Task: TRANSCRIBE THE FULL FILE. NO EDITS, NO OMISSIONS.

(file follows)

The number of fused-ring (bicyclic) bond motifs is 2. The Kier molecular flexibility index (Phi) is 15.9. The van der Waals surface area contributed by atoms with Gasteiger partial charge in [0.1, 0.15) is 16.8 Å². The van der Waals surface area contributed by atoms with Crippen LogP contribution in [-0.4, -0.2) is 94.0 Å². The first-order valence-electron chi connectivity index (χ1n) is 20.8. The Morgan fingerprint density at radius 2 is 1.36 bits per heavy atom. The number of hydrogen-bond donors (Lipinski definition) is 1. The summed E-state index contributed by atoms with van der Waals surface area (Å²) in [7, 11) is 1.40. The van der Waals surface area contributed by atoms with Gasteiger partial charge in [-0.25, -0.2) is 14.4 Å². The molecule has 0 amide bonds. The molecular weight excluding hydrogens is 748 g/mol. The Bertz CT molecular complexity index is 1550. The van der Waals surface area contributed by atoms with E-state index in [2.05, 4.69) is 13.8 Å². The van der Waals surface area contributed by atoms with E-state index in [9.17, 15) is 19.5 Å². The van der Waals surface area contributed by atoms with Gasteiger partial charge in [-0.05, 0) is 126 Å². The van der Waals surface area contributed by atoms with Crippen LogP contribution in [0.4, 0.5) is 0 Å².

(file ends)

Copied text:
The number of fused-ring (bicyclic) bond motifs is 2. The Kier molecular flexibility index (Phi) is 15.9. The van der Waals surface area contributed by atoms with Gasteiger partial charge in [0.1, 0.15) is 16.8 Å². The van der Waals surface area contributed by atoms with Crippen LogP contribution in [-0.4, -0.2) is 94.0 Å². The first-order valence-electron chi connectivity index (χ1n) is 20.8. The Morgan fingerprint density at radius 2 is 1.36 bits per heavy atom. The number of hydrogen-bond donors (Lipinski definition) is 1. The summed E-state index contributed by atoms with van der Waals surface area (Å²) in [7, 11) is 1.40. The van der Waals surface area contributed by atoms with Gasteiger partial charge in [-0.25, -0.2) is 14.4 Å². The molecule has 0 amide bonds. The molecular weight excluding hydrogens is 748 g/mol. The Bertz CT molecular complexity index is 1550. The van der Waals surface area contributed by atoms with E-state index in [2.05, 4.69) is 13.8 Å². The van der Waals surface area contributed by atoms with E-state index in [9.17, 15) is 19.5 Å². The van der Waals surface area contributed by atoms with Gasteiger partial charge in [-0.05, 0) is 126 Å². The van der Waals surface area contributed by atoms with Crippen LogP contribution in [0.4, 0.5) is 0 Å².